Two fair-sized wagons could easily cross side-by-side over the faded yellow sandstone now, quite the feat considering it had been just a humble path barely two steps across when I began following it back in the Reach. Standing just past the archway standing guard over the gates of the city, I looked around in dumb-struck awe. For a second, before gathering up the remnants of my pride I looked like the hillbilly-gone-to-town I was.

    Back then I’d never really seen a true city, so seeing the capital of Amethyst definitely ranked as an experience. The outposts of the Folk never grew large like this, since if you needed a house all you had to do was wait for the next one to Fall; the houses were built to last, but who lived in them changed quickly.

    I asked an old man in a bright yellow toga passing by where I stood at the corner of Merchant’s Road and the Plaza del Nethír for directions to the Arena. Coming from the corner where a baker and a tailor’s shop shared the sunlight with a small tree and a bed of flowers -- the rich scents mingled beautifully.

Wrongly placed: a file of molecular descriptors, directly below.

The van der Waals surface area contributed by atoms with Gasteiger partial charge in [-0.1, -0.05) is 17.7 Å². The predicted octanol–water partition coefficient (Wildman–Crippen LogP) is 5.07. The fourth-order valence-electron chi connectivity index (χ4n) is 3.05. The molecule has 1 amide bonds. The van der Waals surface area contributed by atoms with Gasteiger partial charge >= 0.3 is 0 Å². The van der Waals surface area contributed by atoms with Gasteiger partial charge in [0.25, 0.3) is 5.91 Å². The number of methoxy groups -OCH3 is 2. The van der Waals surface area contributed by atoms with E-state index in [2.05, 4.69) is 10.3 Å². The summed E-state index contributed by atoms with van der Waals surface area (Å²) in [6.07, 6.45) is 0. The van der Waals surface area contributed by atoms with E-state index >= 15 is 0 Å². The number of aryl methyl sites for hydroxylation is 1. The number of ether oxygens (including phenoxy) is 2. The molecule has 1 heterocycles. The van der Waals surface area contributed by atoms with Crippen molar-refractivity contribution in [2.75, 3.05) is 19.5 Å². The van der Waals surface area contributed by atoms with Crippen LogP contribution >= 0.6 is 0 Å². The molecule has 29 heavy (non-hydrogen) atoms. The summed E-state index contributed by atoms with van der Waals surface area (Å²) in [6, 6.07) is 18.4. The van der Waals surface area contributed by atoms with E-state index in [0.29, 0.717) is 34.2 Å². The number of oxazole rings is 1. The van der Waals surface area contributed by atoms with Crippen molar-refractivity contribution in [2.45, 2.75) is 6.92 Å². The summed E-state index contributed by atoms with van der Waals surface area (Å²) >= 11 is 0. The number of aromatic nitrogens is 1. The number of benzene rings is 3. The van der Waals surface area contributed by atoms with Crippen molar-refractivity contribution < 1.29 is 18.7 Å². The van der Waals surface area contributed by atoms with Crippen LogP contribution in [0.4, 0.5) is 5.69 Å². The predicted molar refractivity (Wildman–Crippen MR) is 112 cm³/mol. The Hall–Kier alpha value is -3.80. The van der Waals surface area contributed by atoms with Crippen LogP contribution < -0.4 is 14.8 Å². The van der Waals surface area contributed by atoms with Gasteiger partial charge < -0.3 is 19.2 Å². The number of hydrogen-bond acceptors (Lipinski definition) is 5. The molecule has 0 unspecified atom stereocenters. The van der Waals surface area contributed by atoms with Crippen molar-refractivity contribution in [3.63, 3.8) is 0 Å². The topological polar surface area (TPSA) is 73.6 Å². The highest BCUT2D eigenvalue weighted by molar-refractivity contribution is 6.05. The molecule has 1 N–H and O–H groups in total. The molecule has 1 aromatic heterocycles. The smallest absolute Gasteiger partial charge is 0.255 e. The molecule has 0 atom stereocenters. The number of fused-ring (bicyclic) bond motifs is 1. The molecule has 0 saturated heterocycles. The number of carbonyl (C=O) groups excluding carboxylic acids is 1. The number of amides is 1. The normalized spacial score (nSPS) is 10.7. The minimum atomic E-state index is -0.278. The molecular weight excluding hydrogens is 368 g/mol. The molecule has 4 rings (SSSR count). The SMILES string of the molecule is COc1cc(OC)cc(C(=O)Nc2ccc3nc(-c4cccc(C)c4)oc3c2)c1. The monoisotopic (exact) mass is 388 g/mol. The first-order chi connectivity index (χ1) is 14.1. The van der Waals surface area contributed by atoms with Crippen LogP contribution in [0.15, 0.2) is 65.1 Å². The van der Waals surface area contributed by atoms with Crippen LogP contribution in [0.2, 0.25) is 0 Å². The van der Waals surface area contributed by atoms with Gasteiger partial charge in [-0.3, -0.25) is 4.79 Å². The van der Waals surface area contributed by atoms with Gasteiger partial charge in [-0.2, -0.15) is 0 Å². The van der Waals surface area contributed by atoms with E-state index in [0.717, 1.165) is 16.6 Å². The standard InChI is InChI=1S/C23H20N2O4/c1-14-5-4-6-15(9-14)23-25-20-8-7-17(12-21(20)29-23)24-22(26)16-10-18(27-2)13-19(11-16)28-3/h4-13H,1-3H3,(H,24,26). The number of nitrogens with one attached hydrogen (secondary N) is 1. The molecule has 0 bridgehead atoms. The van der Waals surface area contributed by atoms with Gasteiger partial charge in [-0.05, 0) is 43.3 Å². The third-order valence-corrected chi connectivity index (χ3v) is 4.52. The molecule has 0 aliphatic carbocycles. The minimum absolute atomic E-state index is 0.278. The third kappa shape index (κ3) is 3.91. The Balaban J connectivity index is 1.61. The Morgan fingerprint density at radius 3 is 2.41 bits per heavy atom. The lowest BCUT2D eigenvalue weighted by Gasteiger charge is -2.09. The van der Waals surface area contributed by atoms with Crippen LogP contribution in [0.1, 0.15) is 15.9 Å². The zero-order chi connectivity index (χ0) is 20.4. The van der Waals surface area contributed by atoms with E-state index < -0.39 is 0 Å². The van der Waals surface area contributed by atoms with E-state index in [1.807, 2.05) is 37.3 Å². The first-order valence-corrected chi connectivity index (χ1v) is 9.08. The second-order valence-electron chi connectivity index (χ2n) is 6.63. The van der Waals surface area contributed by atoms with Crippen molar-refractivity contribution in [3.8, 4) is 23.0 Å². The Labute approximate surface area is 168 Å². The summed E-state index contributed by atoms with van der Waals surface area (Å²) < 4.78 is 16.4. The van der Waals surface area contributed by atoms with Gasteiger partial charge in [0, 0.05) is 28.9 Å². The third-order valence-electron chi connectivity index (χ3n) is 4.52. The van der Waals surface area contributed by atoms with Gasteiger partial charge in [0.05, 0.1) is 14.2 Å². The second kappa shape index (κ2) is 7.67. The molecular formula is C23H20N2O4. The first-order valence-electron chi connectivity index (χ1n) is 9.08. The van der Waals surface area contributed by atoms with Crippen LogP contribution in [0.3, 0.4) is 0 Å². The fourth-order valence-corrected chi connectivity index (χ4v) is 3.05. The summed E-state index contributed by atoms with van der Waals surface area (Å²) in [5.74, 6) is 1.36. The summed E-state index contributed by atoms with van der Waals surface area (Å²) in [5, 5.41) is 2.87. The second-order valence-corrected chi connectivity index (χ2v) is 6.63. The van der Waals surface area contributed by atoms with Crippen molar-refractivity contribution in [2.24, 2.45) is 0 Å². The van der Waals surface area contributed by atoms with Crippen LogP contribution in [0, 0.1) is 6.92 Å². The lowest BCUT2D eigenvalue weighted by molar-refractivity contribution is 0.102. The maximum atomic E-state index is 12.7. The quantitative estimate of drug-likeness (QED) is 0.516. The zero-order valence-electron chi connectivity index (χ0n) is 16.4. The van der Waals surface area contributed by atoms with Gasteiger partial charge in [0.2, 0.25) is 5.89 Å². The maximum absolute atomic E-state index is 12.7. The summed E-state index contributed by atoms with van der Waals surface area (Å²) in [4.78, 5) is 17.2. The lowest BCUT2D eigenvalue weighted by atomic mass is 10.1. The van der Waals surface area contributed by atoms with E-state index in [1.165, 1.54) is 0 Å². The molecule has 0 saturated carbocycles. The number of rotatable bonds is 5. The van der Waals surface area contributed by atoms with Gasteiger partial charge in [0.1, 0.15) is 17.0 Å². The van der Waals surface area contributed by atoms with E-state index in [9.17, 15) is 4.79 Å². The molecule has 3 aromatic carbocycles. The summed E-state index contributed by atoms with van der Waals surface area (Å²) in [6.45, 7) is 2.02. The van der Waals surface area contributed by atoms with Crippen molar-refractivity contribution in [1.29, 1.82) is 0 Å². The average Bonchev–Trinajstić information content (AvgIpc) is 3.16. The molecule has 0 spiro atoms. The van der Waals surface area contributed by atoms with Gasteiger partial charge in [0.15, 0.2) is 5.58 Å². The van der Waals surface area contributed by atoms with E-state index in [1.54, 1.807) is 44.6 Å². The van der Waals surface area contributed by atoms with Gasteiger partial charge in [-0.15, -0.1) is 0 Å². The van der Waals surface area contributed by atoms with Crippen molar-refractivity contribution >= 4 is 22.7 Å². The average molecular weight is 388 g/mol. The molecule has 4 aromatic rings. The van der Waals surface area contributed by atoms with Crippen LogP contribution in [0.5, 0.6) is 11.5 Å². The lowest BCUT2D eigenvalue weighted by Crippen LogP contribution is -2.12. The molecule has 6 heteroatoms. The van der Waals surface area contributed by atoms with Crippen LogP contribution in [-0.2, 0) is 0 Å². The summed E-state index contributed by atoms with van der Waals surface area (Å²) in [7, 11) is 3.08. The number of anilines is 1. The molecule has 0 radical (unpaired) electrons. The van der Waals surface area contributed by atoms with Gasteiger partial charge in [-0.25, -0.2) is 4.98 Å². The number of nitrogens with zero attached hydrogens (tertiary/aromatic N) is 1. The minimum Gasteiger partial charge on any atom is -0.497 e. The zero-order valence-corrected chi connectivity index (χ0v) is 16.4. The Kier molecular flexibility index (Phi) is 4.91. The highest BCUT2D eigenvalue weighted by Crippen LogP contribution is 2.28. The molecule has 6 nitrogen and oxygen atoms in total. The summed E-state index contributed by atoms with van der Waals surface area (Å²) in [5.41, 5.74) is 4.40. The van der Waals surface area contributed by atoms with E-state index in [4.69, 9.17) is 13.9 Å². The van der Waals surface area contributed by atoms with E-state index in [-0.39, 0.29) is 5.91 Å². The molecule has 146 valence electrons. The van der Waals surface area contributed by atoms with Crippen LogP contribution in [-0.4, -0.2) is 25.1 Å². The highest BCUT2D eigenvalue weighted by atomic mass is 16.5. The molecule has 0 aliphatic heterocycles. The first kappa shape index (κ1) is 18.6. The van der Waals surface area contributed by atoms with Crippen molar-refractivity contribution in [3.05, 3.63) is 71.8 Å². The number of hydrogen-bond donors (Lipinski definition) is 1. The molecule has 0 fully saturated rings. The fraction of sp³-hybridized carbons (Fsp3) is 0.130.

The hearty laughter I received after posing the question of where the Arena could be found formed a pleasant backdrop to the smells and sounds of food being prepared; something which two days on thin rations sought to replace into the leading concern of the day.

    So I didn’t mind terribly listening to the grey-bearded grandfather meander through a impromptu sermon of the dangers I would face, pointing out I seemed awfully young and asking me if I was sure of what I was doing before giving me the directions I’d asked for.

    When he finally understood I was serious, he gave me a look saying clearly he thought my life expectancy short enough not to make me have to spend more of it looking for directions. With a little sigh, he said ‘Take the next right along this road, boy. That will get you to the Silver Rose Avenue. Just follow that until it you see the Arena, You’ll want to take the a little dirt road on your left hand side and not the paved road when you get there " it will get you to the student and faculty entrance. May Ahmanera guide your soul home safely, kid.’